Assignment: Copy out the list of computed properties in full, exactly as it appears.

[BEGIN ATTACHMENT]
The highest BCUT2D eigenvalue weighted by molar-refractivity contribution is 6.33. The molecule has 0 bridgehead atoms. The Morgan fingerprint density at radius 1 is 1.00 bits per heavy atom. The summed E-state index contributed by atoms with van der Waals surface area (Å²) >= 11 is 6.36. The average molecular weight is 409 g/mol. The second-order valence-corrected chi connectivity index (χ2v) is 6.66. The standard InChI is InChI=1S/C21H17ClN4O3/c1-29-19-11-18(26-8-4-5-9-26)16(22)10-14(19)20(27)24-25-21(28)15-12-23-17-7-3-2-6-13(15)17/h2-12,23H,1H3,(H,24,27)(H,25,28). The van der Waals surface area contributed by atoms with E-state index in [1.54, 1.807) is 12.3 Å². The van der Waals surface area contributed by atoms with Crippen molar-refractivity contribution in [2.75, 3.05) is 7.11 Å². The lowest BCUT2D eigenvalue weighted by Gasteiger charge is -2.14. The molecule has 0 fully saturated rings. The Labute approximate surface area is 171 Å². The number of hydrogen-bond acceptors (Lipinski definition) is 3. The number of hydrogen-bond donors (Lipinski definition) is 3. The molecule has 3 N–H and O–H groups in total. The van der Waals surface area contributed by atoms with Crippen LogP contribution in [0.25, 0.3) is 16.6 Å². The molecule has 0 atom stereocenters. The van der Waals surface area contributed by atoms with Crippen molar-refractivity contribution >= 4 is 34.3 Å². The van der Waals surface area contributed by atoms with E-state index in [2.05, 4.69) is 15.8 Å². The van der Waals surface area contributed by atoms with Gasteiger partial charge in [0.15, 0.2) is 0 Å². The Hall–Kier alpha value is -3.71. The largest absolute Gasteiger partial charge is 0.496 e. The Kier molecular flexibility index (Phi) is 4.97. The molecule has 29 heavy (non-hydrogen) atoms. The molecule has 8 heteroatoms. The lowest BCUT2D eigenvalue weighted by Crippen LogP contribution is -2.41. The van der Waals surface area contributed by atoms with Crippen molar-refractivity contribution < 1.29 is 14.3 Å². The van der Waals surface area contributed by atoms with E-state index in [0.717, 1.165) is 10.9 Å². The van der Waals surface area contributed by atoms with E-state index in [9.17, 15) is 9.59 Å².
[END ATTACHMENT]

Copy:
The highest BCUT2D eigenvalue weighted by molar-refractivity contribution is 6.33. The molecule has 0 bridgehead atoms. The Morgan fingerprint density at radius 1 is 1.00 bits per heavy atom. The summed E-state index contributed by atoms with van der Waals surface area (Å²) >= 11 is 6.36. The average molecular weight is 409 g/mol. The second-order valence-corrected chi connectivity index (χ2v) is 6.66. The standard InChI is InChI=1S/C21H17ClN4O3/c1-29-19-11-18(26-8-4-5-9-26)16(22)10-14(19)20(27)24-25-21(28)15-12-23-17-7-3-2-6-13(15)17/h2-12,23H,1H3,(H,24,27)(H,25,28). The van der Waals surface area contributed by atoms with E-state index in [1.54, 1.807) is 12.3 Å². The van der Waals surface area contributed by atoms with Crippen molar-refractivity contribution in [2.75, 3.05) is 7.11 Å². The lowest BCUT2D eigenvalue weighted by Gasteiger charge is -2.14. The molecule has 0 fully saturated rings. The Labute approximate surface area is 171 Å². The number of hydrogen-bond acceptors (Lipinski definition) is 3. The number of hydrogen-bond donors (Lipinski definition) is 3. The molecule has 3 N–H and O–H groups in total. The van der Waals surface area contributed by atoms with Crippen LogP contribution in [0.25, 0.3) is 16.6 Å². The molecule has 0 atom stereocenters. The van der Waals surface area contributed by atoms with Crippen molar-refractivity contribution >= 4 is 34.3 Å². The van der Waals surface area contributed by atoms with E-state index in [2.05, 4.69) is 15.8 Å². The van der Waals surface area contributed by atoms with Gasteiger partial charge in [0.15, 0.2) is 0 Å². The Hall–Kier alpha value is -3.71. The largest absolute Gasteiger partial charge is 0.496 e. The Kier molecular flexibility index (Phi) is 4.97. The molecule has 29 heavy (non-hydrogen) atoms. The molecule has 8 heteroatoms. The lowest BCUT2D eigenvalue weighted by Crippen LogP contribution is -2.41. The van der Waals surface area contributed by atoms with Crippen molar-refractivity contribution < 1.29 is 14.3 Å². The van der Waals surface area contributed by atoms with E-state index in [0.717, 1.165) is 10.9 Å². The van der Waals surface area contributed by atoms with E-state index in [9.17, 15) is 9.59 Å².